A 68yo retired hospital cook had been admitted electively for total knee replacement 4 days previously. There was a background of longstanding rheumatoid arthritis, treated hypertension and CKD Stage 3 for which she no longer attends the renal clinic.
Pre admission clinic 151umol/L
Day 1 post op 176umol/L
Day 2 post op 275umol/L
Day 3 post op 329umol/L
Today (Day 4) post op 319umol/L
Renal dysfunction was first noted on Day 2 post operatively, and she has received a total of 7.5L i.v fluids since then. A urinary catheter was inserted on Day 3, with hourly urine volumes initially 20-30mls/hr, but currently running at 50-100ml/hr. Yesterday (Day 3) oxygen saturations were recorded at 87% and the patient placed on supplemental O2 which has raised the sats to 93-95%. The FY1 states that there are crackles audible bi-basally on auscultation of the chest, but little evidence of dependent oedema. The surgical registrar felt that the JVP was elevated and favoured administering IV furosemide.
The specific question posed by the senior surgical team is whether there is a role for the administration of i.v furosemide in this patient’s case given her reduced oxygen saturations and cumulative positive fluid balance, and what additional measures should be undertaken to ensure recovery of renal function.
What other tests might you request in this patient. Is there anything else you would like to know about the patient’s management? How would you answer their question regarding furosemide?
What further information would you seek before giving your opinion?
See more of the history or other available results?
Chest X-ray : pleural thickening R base (present in 2010), prominent hilar vessels.
Renal tract USS : Kidneys Left 9.5cm Right 9cm, no evidence of obstruction, catheter seen in bladder.
Now consider what advice you would give.
Write your advice
Now read what the expert wrote
Importantly, BP was now better, the potential nephrotoxic drug had been stopped, and urine output had risen with serum creatinine stabilized/fallen marginally over the last 24 hours. With this combination (and a safe K+) there was no indication for renal replacement, and indeed if further insults could be avoided she was very likely to continue to recover.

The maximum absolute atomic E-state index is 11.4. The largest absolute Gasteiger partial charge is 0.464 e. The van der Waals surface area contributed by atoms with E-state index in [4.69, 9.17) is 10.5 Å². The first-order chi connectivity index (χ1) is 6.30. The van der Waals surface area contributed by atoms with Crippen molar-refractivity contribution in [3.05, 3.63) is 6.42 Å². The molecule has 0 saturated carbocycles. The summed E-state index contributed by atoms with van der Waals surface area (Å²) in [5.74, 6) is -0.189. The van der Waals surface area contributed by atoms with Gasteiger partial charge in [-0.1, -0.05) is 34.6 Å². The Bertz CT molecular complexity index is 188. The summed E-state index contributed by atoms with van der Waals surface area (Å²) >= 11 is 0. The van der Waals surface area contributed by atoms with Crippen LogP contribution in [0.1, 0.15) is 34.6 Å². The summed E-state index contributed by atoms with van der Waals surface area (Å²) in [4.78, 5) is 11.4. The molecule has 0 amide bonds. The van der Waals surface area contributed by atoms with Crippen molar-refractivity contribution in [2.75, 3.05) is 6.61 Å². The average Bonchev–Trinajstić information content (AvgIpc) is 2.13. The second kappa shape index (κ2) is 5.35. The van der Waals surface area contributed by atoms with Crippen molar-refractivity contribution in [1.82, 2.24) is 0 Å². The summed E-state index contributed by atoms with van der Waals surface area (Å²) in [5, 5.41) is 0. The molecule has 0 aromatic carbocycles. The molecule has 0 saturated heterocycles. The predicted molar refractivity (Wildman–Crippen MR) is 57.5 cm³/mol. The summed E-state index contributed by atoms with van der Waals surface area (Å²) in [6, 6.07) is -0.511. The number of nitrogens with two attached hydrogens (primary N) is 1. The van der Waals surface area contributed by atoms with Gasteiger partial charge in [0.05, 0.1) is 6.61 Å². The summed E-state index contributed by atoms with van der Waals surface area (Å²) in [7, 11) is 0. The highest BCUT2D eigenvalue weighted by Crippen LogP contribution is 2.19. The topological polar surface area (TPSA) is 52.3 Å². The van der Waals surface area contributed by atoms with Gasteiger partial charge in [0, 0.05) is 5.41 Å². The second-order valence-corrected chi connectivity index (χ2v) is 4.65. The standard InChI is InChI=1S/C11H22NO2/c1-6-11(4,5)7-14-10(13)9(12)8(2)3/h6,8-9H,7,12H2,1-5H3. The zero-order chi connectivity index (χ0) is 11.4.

Whilst my instinct over the phone was not therefore to administer furosemide, (and given in the surgical wards there are not middle grade physicians in routine attendence) I offered to review the patients fluid status myself.
Meeting the patient, she was lying flat in bed on 2L/min supplemental oxygen, had a respiratory rate of 10/minute and had difficulty staying awake whilst being examined. Pupils were constricted. T37.6. BP 110/80. HR 80. Sats 94% on oxygen. Dry crackles were present in both bases, more marked on the right side. JVP was +3cm. Sputum pot contained thick green sputum.
My impression/advice was therefore:
i) Likely hospital acquired chest sepsis. Start HAP antibiotics
ii) Opiate toxicity due to declining renal function and drug accumulation. Stop tramadol & morphine. If strong opiate required consider fentanyl/alfentanyl due to safer pharmacokinetics in renal impairment
iii) Low oxygen sats reflect (i) and (ii) rather than pulmonary oedema. No indication for diuretics at present- fluid status appears appropriate. Bibasal chest signs could represent atelectasis, but possibility of rheumatoid lung disease should also be considered.
iv) Withold losartan at present. There is no contraindication to re-introduction when renal function is normalised, but this would be best done after discharge with monitoring in primary care.